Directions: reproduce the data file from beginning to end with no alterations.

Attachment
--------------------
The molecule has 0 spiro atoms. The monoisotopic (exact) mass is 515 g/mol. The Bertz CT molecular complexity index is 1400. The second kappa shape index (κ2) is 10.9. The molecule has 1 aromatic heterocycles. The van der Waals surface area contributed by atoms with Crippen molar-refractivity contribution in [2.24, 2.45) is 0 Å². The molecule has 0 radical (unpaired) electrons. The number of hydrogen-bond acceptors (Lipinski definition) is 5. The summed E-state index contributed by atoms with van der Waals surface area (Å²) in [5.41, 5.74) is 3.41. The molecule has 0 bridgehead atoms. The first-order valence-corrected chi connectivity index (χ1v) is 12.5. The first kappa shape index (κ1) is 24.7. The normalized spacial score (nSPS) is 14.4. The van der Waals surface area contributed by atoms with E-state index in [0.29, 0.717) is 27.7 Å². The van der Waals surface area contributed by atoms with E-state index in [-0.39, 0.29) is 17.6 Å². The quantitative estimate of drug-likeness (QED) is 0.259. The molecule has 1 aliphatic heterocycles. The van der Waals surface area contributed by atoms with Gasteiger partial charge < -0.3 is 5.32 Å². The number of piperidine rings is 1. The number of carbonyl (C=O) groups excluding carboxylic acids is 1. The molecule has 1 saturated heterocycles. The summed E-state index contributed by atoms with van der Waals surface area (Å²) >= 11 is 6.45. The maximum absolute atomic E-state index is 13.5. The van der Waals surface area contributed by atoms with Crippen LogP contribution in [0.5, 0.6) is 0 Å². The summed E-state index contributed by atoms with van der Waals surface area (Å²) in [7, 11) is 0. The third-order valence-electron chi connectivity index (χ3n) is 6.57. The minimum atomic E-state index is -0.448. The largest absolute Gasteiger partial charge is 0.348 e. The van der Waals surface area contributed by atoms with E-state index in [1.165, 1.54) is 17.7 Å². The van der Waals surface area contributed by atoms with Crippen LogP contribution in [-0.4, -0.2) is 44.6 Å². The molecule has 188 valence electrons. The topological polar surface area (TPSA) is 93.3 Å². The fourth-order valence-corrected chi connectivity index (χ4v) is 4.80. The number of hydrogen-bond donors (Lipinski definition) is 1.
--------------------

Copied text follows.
The molecule has 0 spiro atoms. The monoisotopic (exact) mass is 515 g/mol. The Bertz CT molecular complexity index is 1400. The second kappa shape index (κ2) is 10.9. The molecule has 1 aromatic heterocycles. The van der Waals surface area contributed by atoms with Crippen molar-refractivity contribution in [2.24, 2.45) is 0 Å². The molecule has 0 radical (unpaired) electrons. The number of hydrogen-bond acceptors (Lipinski definition) is 5. The summed E-state index contributed by atoms with van der Waals surface area (Å²) in [5.41, 5.74) is 3.41. The molecule has 0 bridgehead atoms. The first-order valence-corrected chi connectivity index (χ1v) is 12.5. The first kappa shape index (κ1) is 24.7. The normalized spacial score (nSPS) is 14.4. The van der Waals surface area contributed by atoms with E-state index in [0.29, 0.717) is 27.7 Å². The van der Waals surface area contributed by atoms with E-state index in [-0.39, 0.29) is 17.6 Å². The quantitative estimate of drug-likeness (QED) is 0.259. The molecule has 1 aliphatic heterocycles. The van der Waals surface area contributed by atoms with Gasteiger partial charge < -0.3 is 5.32 Å². The number of piperidine rings is 1. The number of carbonyl (C=O) groups excluding carboxylic acids is 1. The molecule has 1 saturated heterocycles. The summed E-state index contributed by atoms with van der Waals surface area (Å²) >= 11 is 6.45. The maximum absolute atomic E-state index is 13.5. The van der Waals surface area contributed by atoms with Crippen LogP contribution in [0.5, 0.6) is 0 Å². The summed E-state index contributed by atoms with van der Waals surface area (Å²) in [7, 11) is 0. The third-order valence-electron chi connectivity index (χ3n) is 6.57. The minimum atomic E-state index is -0.448. The largest absolute Gasteiger partial charge is 0.348 e. The van der Waals surface area contributed by atoms with E-state index in [1.165, 1.54) is 17.7 Å². The van der Waals surface area contributed by atoms with Crippen LogP contribution in [-0.4, -0.2) is 44.6 Å². The molecule has 188 valence electrons. The topological polar surface area (TPSA) is 93.3 Å². The fourth-order valence-corrected chi connectivity index (χ4v) is 4.80. The number of hydrogen-bond donors (Lipinski definition) is 1.